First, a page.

Seeing your credit score drop even five points can really spook you since it’s not always clear why your score decreased. There are several factors that can influence your credit score. But first, it’s important to understand how your credit score is determined.
Credit reporting agencies look at aspects of your financial health profile – such as payment history, credit utilization ratio, age of credit – to determine your credit score. To ensure that a low credit score doesn’t continue to haunt you, here are some strategies to maintain a good credit score and avoid any dips.
Don’t Ghost Your Bills
When it comes to paying your everyday bills, it can be a rather annoying task to take that money out of your paycheck to pay off said bills. However, this is the most crucial component of what determines your credit score. For instance, having a poor payment history by making multiple late credit card payments, especially on loans and your mortgage, can greatly reduce your credit score and hurt you in the long run.
Credit reporting agencies want to know they can trust you and that you are reliable in paying back what you owe. So make sure to pay your bills promptly! One way to ensure you are maintaining a solid payment history with on-time payments is by first being aware of your payment due dates and noting those recurring dates (ex: your credit card bill payment being due every 25th of the month). If any of these dates are too close together, such as the same day or even a few days apart, consider changing the due date by calling your credit card’s customer service department so you can spread out those payments. Another easy tip is to set up automatic payments so you won’t forget to pay any bills or pay late!
Avoid Sucking Your Credit Dry
Building credit is important but you might be using your card too much, even if you’re not maxing out on your card limit. Credit utilization ratio is another high impact factor that affects your credit score so try to keep this as low as possible by using less than 30% of your credit limit and always paying off your credit cards in full each month! This rule applies across all your credit cards, so be sure to balance your usage between credits so one card doesn’t have a comparatively higher ratio. You can also increase your credit limit to achieve a better credit utilization ratio, which does mean you can spend more but this is only recommended if you’re sure you can pay it back and not take on more debt.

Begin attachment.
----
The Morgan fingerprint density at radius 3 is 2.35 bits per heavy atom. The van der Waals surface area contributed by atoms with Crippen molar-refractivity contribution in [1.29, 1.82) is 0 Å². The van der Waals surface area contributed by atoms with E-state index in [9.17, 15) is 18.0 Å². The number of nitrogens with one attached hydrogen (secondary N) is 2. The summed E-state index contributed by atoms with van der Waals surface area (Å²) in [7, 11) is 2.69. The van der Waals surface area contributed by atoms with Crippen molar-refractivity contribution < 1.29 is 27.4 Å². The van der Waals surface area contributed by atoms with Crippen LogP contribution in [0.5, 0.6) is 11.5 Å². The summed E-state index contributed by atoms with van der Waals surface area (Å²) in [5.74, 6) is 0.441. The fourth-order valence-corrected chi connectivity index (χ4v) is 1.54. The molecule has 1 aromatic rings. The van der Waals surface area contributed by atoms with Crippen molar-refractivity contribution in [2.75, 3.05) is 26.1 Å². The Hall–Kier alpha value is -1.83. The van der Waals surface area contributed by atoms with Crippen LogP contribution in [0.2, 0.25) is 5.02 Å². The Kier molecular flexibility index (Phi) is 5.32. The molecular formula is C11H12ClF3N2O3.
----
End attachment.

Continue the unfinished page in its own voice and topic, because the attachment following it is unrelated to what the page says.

Create a Debt Repayment Plan So You’re Not Brewing Up More Debt
Having a high amount of debt can mean a lower credit score since you most likely can’t spend more and take on new debt. It could be a sign to credit reporting agencies that you aren’t actively paying that debt off. This isn’t always the case, especially if you are diligent about making payments on time and not using too much of your credit. However, managing your debt with a debt repayment plan that makes sense for your situation is a great step towards helping your credit score.
For example, when it comes to student loan debt, most student loan repayment plans are on a 10-year schedule that evenly distributes debt across 120 months. As a new grad, this may or may not be manageable for you. If not, the government offers some alternatives to ease this financial burden. The most important thing is to not ignore your debt and let it pile up and instead be proactive in finding a strategy that works for you. Consider debt consolidation if you have several debts to pay back with high-interest rates. This can often simplify your debt by allowing you to pay the debt back under one interest rate rather than multiple and can make a lot of sense if you can score a lower interest rate. Beware of switching fees though!
In the spirit of the spooky season, make sure to dust off the cobwebs on your financial goals and utilize these strategies to make sure you aren’t hurting your credit score. We know there’s nothing scarier than not having your finances in a good place!